Db2 JSON Examples using Jupyter Notebooks
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Advanced Db2 JSON Techniques.ipynb
Db2 Calling Stored Procedures.ipynb
Db2 Compatibility Features.ipynb
Db2 JSON Features.ipynb
Db2 Jupyter Extensions Tutorial.ipynb
Db2 Jupyter Macros.ipynb
Db2 Regular Expressions.ipynb
Db2 Row and Column Access Control.ipynb
Db2 Statistical Functions.ipynb
Db2 Time and Date Functions.ipynb
Db2 Using Prepared Statements.ipynb
LICENSE.md
Notice.txt
README.md
db2.ipynb
db2json.ipynb
db2jupyter.docker
dockerinstall.md
generate_json.ipynb
installation.md

README.md

Db2 Jupyter Notebook Extensions

A Jupyter notebook and magic functions to demonstrate Db2 LUW 11 features.

This code is imported as a Jupyter notebook extension in any notebooks you create with Db2 code in it. Place the following line of code in any notebook that you want to use these commands with:

%run db2.ipynb

This code defines a Jupyter/Python magic command called %sql which allows you to execute Db2 specific calls to the database. There are other packages available for manipulating databases, but this one has been specifically designed for demonstrating a number of the SQL features available in Db2.

There are two ways of executing the %sql command. A single line SQL statement would use the line format of the magic command:

%sql SELECT * FROM EMPLOYEE

If you have a large block of sql then you would place the %%sql command at the beginning of the block and then place the SQL statements into the remainder of the block. Using this form of the %%sql statement means that the notebook cell can only contain SQL and no other statements.

%%sql
SELECT * FROM EMPLOYEE
ORDER BY LASTNAME

You can have multiple lines in the SQL block (%%sql). The default SQL delimiter is the semi-column (;). If you have scripts (triggers, procedures, functions) that use the semi-colon as part of the script, you will need to use the -d option to change the delimiter to an at "@" sign.

%%sql -d
SELECT * FROM EMPLOYEE
@
CREATE PROCEDURE ...
@

The %sql command allows most DB2 commands to execute and has a special version of the CONNECT statement. A CONNECT by itself will attempt to reconnect to the database using previously used settings. If it cannot connect, it will prompt the user for additional information.

The CONNECT command has the following format:

%sql CONNECT TO <database> USER <userid> USING <password | ?> HOST <ip address> PORT <port>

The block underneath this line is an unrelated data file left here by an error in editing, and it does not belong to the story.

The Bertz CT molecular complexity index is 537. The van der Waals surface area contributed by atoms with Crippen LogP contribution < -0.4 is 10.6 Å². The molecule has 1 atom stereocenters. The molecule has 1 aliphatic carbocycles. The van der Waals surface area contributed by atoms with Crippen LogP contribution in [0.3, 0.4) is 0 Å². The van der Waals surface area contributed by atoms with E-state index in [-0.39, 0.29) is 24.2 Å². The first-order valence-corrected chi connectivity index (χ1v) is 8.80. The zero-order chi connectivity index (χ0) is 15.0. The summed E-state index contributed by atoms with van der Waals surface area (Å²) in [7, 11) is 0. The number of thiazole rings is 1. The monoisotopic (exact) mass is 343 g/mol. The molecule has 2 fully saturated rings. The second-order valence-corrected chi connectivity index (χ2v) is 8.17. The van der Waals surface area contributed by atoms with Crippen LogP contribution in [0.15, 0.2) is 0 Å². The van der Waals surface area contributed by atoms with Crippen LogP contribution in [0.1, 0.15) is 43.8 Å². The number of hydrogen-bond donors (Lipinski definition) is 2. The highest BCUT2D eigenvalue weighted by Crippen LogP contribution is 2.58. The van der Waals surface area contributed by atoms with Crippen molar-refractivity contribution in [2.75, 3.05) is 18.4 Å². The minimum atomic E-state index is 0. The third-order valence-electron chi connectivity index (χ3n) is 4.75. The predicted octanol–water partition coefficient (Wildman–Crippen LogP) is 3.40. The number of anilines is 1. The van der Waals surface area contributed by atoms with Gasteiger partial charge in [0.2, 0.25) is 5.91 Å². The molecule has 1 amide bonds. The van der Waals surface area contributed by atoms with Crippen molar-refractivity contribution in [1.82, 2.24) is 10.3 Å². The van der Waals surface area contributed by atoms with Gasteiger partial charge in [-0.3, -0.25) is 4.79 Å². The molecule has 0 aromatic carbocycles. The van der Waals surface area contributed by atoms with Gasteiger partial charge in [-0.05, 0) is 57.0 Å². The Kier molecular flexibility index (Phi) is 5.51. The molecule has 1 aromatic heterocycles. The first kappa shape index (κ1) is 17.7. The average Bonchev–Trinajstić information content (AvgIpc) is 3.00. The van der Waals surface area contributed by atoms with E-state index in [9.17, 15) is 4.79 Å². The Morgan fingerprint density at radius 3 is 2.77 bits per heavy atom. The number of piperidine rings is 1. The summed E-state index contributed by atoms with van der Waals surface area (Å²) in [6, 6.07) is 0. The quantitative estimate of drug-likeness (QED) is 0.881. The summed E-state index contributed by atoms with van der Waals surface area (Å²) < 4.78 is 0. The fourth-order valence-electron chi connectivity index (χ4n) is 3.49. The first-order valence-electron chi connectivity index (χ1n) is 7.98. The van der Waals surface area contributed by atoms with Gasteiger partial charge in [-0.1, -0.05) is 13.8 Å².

If you use a "?" for the password field, the system will prompt you for a password. This avoids typing the password as clear text on the screen. If a connection is not successful, the system will print the error message associated with the connect request.

If the connection is successful, the parameters are saved on your system and will be used the next time you run a SQL statement, or when you issue the %sql CONNECT command with no parameters.

In addition to the -d option, there are a number different options that you can specify at the beginning of the SQL:

  • -d - Delimiter: Change SQL delimiter to "@" from ";"
  • -q - Quiet: Quiet results - no answer set or messages returned from the function
  • -r - Return the result set as a data frame for Python usage
  • -t - Time: Time the following SQL statement and return the number of times it executes in 1 second
  • -j - JSON: Create a pretty JSON representation. Only the first column is formatted
  • -a - All: Return all rows in answer set and do not limit display
  • -pb - Plot Bar: Plot the results as a bar chart
  • -pl - Plot Line: Plot the results as a line chart
  • -pp - Plot Pie: Plot the results as a pie chart
  • -i - Interactive plotting and viewing of the data
  • -sampledata - Create and load the EMPLOYEE and DEPARTMENT tables

One final note. You can pass python variables to the %sql command by using the {} braces with the name of the variable inbetween. Note that you will need to place proper punctuation around the variable in the event the SQL command requires it. For instance, the following example will find employee '000010' in the EMPLOYEE table.

empno = '000010'
%sql SELECT LASTNAME FROM EMPLOYEE WHERE EMPNO='{empno}'

The other option is to use a colon in front of a variable name and then no quotes are required.

%sql SELECT LASTNAME FROM EMPLOYEE WHERE EMPNO=:empno

For more documentation and examples, see the Db2 Jupyter Tutorial or sign-up for a free Db2 Proof of Technology that contains the code from this GitHub repository. Additional details on Db2 features and functions can be found on the Db2 Advanced Enterprise Edition site.